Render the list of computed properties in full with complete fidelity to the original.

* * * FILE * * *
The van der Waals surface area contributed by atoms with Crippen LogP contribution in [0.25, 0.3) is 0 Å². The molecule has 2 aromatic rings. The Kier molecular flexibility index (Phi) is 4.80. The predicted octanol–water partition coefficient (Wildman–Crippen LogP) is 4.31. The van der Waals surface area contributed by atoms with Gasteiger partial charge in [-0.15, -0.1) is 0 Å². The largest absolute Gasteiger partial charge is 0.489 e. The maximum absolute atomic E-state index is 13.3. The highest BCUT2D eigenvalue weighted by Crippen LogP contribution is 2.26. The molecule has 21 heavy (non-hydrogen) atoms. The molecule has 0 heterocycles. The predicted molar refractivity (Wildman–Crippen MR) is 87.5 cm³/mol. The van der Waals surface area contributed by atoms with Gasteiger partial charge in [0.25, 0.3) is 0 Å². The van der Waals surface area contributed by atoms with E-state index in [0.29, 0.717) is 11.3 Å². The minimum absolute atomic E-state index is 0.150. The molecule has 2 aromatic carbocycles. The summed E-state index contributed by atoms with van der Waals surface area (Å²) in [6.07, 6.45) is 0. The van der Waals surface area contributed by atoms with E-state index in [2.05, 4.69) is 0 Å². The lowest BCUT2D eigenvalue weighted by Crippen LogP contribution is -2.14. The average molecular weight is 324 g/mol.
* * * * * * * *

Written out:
The van der Waals surface area contributed by atoms with Crippen LogP contribution in [0.25, 0.3) is 0 Å². The molecule has 2 aromatic rings. The Kier molecular flexibility index (Phi) is 4.80. The predicted octanol–water partition coefficient (Wildman–Crippen LogP) is 4.31. The van der Waals surface area contributed by atoms with Gasteiger partial charge in [-0.15, -0.1) is 0 Å². The largest absolute Gasteiger partial charge is 0.489 e. The maximum absolute atomic E-state index is 13.3. The highest BCUT2D eigenvalue weighted by Crippen LogP contribution is 2.26. The molecule has 21 heavy (non-hydrogen) atoms. The molecule has 0 heterocycles. The predicted molar refractivity (Wildman–Crippen MR) is 87.5 cm³/mol. The van der Waals surface area contributed by atoms with Gasteiger partial charge in [0.25, 0.3) is 0 Å². The van der Waals surface area contributed by atoms with E-state index in [0.29, 0.717) is 11.3 Å². The minimum absolute atomic E-state index is 0.150. The molecule has 2 aromatic carbocycles. The summed E-state index contributed by atoms with van der Waals surface area (Å²) in [6.07, 6.45) is 0. The van der Waals surface area contributed by atoms with E-state index in [2.05, 4.69) is 0 Å². The lowest BCUT2D eigenvalue weighted by Crippen LogP contribution is -2.14. The average molecular weight is 324 g/mol.